Doczilla is offline
Join Date: Nov 2006
Location: OH usually, Iraq at the moment
First, I believe the general has demonstrated an immense amount of strength and character coming forward about his addiction. Hopefully this leads many more soldiers to consider doing the same when they get to that point.
Prescription drug abuse is a constant issue here. On the one hand, there is ample research that shows what a poor job we are doing at treating pain. A great deal of time has been spent educating physicians and MLPs about aggressively treating pain. The pain scales (most useless thing ever) were developed, and now nurses have to reassess it every hour by JC recommendations. It's good that we are paying some attention now, not allowing people (particularly older people) to suffer needlessly.
On the other hand, we have developed some unrealistic expectations on the part of the public. The expectation that I can make the pain of a fracture completely disappear with administration of a medication. That they should never have any pain of any severity, and that the presence of such requires a medication. That nothing will work for pain that could be obtained over the counter. That they always deserve a prescription for a narcotic simply because they came to the ER. That they know what they need for their pain, and are entitled to a narcotic because they asked for it.
Then, of course, we have a large number of people who's anxiety and depression accompanies or manifests as physical pain, and who medicate those mental health disorders with narcotics.
Chronic pain issues abound. Our anesthesia colleagues, particularly those who are fellowship trained in chronic pain management, have a phenomenal set of tools to treat these conditions. For those who can afford it, patients can get specialized care and improved quality of life with the least amount of narcotic necessary. Unfortunately, access to this level of care is limited in this area by insurance and the ability to pay. So many simply turn to the ER to manage their pain. We in the ER are excellent at treating acute severe pain, for which narcotics are frequently used effectively and with minimal complications. For chronic pain, however, we are ill equipped, and an appropriate plan for breakthrough pain of a chronic pain condition can be difficult to come by without considering a narcotic, particularly if we just met the patient. For our recidivists, we have developed "care plans" which spell out what we will and will not do for them, including what can or cannot be prescribed, as well as our expectations of them managing their medical care.
There are so many pill mills these days where you line up, walk in, and get your script for piles of narcotic pills for your "chronic back pain" without imaging, physical therapy, and other nonnarcotic therapies. These disgust me, as they do my ER and pain management colleagues. This is nothing short of a criminal enterprise in my opinion. As one of the drug task force officers said to me one day, "If you walk into a doctor's office and they have a bouncer, there may be a problem."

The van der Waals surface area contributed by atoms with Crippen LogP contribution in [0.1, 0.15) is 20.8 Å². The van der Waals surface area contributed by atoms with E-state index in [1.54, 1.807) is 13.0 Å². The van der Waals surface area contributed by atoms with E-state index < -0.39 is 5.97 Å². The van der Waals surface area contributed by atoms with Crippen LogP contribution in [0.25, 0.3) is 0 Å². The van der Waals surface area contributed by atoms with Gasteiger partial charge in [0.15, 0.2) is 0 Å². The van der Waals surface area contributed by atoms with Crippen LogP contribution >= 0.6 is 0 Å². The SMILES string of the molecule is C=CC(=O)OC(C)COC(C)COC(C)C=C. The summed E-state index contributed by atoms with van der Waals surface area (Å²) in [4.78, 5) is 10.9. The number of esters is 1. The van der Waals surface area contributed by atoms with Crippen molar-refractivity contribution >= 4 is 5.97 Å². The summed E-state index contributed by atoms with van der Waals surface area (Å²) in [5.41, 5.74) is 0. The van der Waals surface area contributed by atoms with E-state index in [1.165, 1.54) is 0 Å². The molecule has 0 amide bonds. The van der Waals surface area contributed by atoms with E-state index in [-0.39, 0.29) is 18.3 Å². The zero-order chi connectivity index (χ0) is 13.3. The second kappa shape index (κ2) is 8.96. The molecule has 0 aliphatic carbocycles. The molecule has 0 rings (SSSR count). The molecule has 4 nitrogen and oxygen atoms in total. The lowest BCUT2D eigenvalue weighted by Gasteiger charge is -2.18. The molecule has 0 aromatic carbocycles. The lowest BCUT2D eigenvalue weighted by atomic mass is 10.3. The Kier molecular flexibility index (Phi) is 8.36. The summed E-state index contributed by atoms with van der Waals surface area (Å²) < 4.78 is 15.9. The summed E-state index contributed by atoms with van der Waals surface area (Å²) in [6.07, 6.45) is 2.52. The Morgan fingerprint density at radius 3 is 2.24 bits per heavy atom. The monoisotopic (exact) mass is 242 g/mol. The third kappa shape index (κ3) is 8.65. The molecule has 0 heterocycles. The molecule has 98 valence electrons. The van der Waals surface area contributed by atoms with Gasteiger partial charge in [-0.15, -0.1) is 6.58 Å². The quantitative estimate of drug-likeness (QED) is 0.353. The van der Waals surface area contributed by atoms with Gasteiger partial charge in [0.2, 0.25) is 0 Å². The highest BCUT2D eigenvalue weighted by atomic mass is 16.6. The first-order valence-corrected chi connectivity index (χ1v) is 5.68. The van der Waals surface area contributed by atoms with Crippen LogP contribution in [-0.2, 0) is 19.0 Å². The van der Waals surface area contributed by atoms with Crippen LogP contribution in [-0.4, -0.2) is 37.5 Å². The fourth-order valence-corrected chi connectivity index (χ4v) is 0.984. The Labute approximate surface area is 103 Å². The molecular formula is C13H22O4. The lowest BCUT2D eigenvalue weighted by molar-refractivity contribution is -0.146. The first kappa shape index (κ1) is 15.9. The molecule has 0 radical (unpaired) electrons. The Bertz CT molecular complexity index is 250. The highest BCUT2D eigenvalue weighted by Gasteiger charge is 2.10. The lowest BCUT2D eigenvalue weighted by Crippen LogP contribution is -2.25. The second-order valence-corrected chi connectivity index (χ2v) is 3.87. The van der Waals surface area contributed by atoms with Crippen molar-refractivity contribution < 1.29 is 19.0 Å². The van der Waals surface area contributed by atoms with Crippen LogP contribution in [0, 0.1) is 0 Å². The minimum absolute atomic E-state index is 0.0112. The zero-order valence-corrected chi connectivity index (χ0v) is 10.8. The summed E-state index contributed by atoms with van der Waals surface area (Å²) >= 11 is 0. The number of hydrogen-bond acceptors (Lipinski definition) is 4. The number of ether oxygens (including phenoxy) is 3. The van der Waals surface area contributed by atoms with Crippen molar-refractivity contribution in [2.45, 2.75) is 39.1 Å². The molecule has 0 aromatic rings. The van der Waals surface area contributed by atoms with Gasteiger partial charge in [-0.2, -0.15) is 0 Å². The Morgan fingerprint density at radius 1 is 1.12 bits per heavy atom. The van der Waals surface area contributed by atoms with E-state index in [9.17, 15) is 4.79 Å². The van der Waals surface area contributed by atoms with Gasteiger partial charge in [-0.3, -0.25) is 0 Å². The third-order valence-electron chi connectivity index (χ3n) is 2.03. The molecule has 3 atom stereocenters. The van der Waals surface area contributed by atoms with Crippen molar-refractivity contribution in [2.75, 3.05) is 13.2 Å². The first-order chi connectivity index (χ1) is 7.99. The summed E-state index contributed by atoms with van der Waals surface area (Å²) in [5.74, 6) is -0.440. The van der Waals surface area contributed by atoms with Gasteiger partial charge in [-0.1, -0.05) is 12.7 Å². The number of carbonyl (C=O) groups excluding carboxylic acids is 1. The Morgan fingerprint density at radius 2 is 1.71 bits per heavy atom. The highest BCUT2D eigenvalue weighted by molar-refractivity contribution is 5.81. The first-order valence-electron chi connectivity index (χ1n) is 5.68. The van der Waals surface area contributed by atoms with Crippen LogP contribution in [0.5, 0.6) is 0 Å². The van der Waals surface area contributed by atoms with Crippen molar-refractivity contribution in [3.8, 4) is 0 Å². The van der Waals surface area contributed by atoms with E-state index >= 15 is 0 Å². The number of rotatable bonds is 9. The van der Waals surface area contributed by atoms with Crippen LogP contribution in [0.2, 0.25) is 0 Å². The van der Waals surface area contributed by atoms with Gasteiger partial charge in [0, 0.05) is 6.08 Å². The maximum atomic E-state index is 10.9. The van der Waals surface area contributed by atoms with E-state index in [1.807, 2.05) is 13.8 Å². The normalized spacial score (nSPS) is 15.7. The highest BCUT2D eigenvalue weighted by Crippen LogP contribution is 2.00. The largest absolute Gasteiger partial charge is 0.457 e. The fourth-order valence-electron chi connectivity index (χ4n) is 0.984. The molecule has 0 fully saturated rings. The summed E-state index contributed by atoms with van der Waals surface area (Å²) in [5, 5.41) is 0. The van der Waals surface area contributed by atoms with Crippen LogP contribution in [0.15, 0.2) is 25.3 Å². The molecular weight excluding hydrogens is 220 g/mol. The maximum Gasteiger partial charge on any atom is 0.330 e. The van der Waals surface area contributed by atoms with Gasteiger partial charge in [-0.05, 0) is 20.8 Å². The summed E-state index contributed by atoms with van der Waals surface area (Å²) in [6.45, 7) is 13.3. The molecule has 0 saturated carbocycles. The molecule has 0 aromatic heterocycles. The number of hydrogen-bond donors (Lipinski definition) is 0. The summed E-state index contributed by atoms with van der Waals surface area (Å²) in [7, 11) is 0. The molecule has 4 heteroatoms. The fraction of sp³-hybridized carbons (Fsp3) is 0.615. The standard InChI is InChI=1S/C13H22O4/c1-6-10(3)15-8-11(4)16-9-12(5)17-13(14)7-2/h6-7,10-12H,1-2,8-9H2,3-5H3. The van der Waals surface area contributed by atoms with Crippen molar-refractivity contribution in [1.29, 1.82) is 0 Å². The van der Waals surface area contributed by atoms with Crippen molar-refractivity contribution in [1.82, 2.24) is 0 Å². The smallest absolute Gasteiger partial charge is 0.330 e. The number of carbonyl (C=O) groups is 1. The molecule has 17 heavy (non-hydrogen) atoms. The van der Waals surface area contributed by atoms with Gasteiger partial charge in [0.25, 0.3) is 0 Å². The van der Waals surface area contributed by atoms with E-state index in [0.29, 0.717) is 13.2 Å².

Here we have a statewide prescription drug database called the OARRS, or Ohio Automated Rx Reporting System. Every addictive substance filled in the state is entered into this database, so you can quickly call up a list of what this patient has been prescribed in the last 2 years, who wrote it, how many they got, where they filled it, and how they paid for it. It is now linked with several other states, and has been an amazing tool for intercepting drug seekers in the ER. It gives me the backup I need in the face of patient satisfaction scores and literature on poor pain control and patient expectations to say, "no".
A study was recently published showing the utility of the system. When the ER doc was provided a copy of the patient's OARRS report, it changed the amount of medication he was going to prescribe 40% of the time. Of these, he wrote less (or no) narcotics about 2/3 of the time. 1/3 of the time, he wrote more. It showed that just knowing about what they are taking helped the ER doc prescribe what he felt was appropriately.
On a hellishly busy ER shift, it is sometimes just easier for some folks to write for 10 vicodin to get the patient the hell out the door. I can't say I haven't done it. For me, I like to explain why a narcotic is not appropriate (citing literature), why I can't write any (because they see a pain specialist, who will fire the patient from the practice if I do), and in some cases, I express my concern over what appears to be a large number of narcotic prescriptions obtained from multiple providers over the last year, and would they like to speak with a social worker about a rehab program? If they are jumping docs a few days apart, I just call the police. There is an exception to the HIPAA rules that allow you to violate confidentiality if the patient is committing a crime on your campus. Any of the above helps to defray the inevitable confrontation from the irritated drug seeker and send them home.
You may find me one day dead in a ditch somewhere. But by God, you'll find me in a pile of brass. -Tpr. M. Padgett